In the technology industry, Customer Success Management is a growing practice. There is also an increase in the popularity of SaaS (Software as a Service) as a software licensing and delivery model. As a result, the traditional customer-vendor relationship, which now mostly applies to on-premise solutions, has changed dramatically. In many ways, Customer Success has become synonymous with SaaS.
But what about on-premise clients? To try and assess the answer to this question, I interviewed Noy Bar, Americas Region Customer Success Manager at HP Enterprise and Anna Connell, Sr. Director of Global Subscription Sales at Proofpoint. In this blog, I share their observations on the differences between Customer Success programs for SaaS and those for on-premise, derived from their professional experience over the past few years.
The reality is that most on-premise companies don’t yet offer a Customer Success program. Those who do, customize the program to the different needs, behaviors, and expectations of on-premise clients. This raises a couple of questions: “How different is the approach to Customer Success between the two licensing models?” and “How does this difference affect the role of the Customer Success team?”
The Main Differences Between SaaS and On-Premise Customer Success Programs
Even though SaaS solutions are increasing in popularity, there are still many companies that only offer on-premise solutions or a combination of the two. When comparing Customer Success programs for both licensing models, there are four distinct differences between the two:
- Level of Reactiveness
- Level of Engagement
- Level of Expectations
- Customer Success metrics
1. Level of Reactiveness
Traditionally speaking, on-premise clients are not accustomed to having a formal Customer Success program. Their journey typically begins with the sales team who, just like in SaaS, is responsible for making the sale. Then, the customers are assigned professional services consultants to implement the solution and train them in using it. In many companies, transitions to support will occur upon completion of the implementation process. Unfortunately, without an orderly Customer Success program, the next interaction between the vendor and the client often occurs around 90 days before the renewal date.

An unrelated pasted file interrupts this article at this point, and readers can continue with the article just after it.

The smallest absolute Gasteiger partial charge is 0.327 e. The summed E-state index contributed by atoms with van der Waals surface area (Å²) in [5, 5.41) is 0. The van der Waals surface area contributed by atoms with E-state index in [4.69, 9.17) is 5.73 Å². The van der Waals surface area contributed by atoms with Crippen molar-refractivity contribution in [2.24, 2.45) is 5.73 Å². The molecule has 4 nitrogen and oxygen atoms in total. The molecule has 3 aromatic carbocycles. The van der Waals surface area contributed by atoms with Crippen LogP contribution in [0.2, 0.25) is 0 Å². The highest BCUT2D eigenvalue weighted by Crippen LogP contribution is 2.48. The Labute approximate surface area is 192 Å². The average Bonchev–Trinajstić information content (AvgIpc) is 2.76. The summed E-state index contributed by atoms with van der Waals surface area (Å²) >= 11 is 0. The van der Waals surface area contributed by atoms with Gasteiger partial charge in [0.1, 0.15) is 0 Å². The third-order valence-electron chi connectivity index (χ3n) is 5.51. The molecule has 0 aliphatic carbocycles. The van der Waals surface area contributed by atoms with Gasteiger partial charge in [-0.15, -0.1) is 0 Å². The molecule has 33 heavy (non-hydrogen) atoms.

Regardless of a formal Customer Success program, the lack of proactive interaction with on-premise clients is not uncommon. Customer-vendor relationships tend to revolve around technical issues and being reactive to client outreach. Why so? On-premise customers tend to manage the solution in-house and only reach out when a problem occurs. In addition, without usage data, it becomes difficult to know how and by whom the on-premise solution is used, making proactive outreach a larger challenge.
Preventing churn is a bigger challenge. For example, a customer might be seething about the product, but the vendor might not know about it until after the customer has found and implemented another solution to replace it. As such, current on-premise Customer Success initiatives tend to be more reactive and focus on renewal processes.
2. Level of Engagement
In general, one could say that on-premise solutions tend to be much more customized. The customization process ultimately helps on-premise product adaptation, making it much stickier than SaaS. To achieve a successful customization process, Customer Success programs for on-premise typically include some form of a Technical Account Management (TAM) as well as other value-added services that the customer can opt into for a fee. A typical Technical Account Manager (TAM) engages with customers when complex problems arise. They leverage their expertise to dig deep into their customer’s system and business environment to solve the issue at hand. Similar to a Customer Success Manager in a SaaS company, a TAM reinforces the value of the product and develops a trusted advisor relationship while helping their clients solve technical challenges.
Comparatively, companies that offer SaaS tend to engage with customers more frequently and proactively. SaaS companies will often have a Customer Success Manager (CSM) who focuses on the development of an ongoing relationship through value-based interactions that are not specifically related to a technical issue, a change in business processes, or a bug.
It’s not unusual for a SaaS company to have both a CSM role as well as a TAM, where the TAM function differs from a CSM mainly in their technical knowledge of the solution. In this case, the TAM will mainly serve as the client’s solution expert, while the CSM will function as the client’s trusted business value advisor and main contact person. In this scenario, the CSM helps the client solve related business challenges, suggest new processes, advise on industry best practices, and become the client’s internal advocate. The TAM, on the other hand, will collaborate with the CSM as a solution architect to implement new ideas, to expand the use cases, as well as to resolve escalations of complex technical issues that can’t be resolved by the support team.
Customer Success Managers are trusted business value advisors that ensure customers receive ROI
3. Level of Expectations